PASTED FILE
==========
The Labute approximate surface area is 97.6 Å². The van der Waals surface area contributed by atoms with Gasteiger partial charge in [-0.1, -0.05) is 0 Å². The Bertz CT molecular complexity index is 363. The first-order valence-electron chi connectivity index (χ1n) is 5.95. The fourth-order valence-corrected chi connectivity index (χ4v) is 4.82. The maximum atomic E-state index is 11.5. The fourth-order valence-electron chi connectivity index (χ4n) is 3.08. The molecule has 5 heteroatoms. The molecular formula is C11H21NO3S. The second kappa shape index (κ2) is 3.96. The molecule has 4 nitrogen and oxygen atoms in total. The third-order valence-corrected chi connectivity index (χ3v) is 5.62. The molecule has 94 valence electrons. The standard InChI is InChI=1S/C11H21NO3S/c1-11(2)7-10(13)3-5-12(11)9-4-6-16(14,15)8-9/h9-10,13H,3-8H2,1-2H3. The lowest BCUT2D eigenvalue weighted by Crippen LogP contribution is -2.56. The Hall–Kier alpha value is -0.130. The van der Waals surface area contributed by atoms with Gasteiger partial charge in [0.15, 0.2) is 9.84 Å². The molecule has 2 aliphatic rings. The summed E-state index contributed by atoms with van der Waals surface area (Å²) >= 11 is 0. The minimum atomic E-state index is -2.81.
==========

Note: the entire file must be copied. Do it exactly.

The Labute approximate surface area is 97.6 Å². The van der Waals surface area contributed by atoms with Gasteiger partial charge in [-0.1, -0.05) is 0 Å². The Bertz CT molecular complexity index is 363. The first-order valence-electron chi connectivity index (χ1n) is 5.95. The fourth-order valence-corrected chi connectivity index (χ4v) is 4.82. The maximum atomic E-state index is 11.5. The fourth-order valence-electron chi connectivity index (χ4n) is 3.08. The molecule has 5 heteroatoms. The molecular formula is C11H21NO3S. The second kappa shape index (κ2) is 3.96. The molecule has 4 nitrogen and oxygen atoms in total. The third-order valence-corrected chi connectivity index (χ3v) is 5.62. The molecule has 94 valence electrons. The standard InChI is InChI=1S/C11H21NO3S/c1-11(2)7-10(13)3-5-12(11)9-4-6-16(14,15)8-9/h9-10,13H,3-8H2,1-2H3. The lowest BCUT2D eigenvalue weighted by Crippen LogP contribution is -2.56. The Hall–Kier alpha value is -0.130. The van der Waals surface area contributed by atoms with Gasteiger partial charge in [0.15, 0.2) is 9.84 Å². The molecule has 2 aliphatic rings. The summed E-state index contributed by atoms with van der Waals surface area (Å²) >= 11 is 0. The minimum atomic E-state index is -2.81.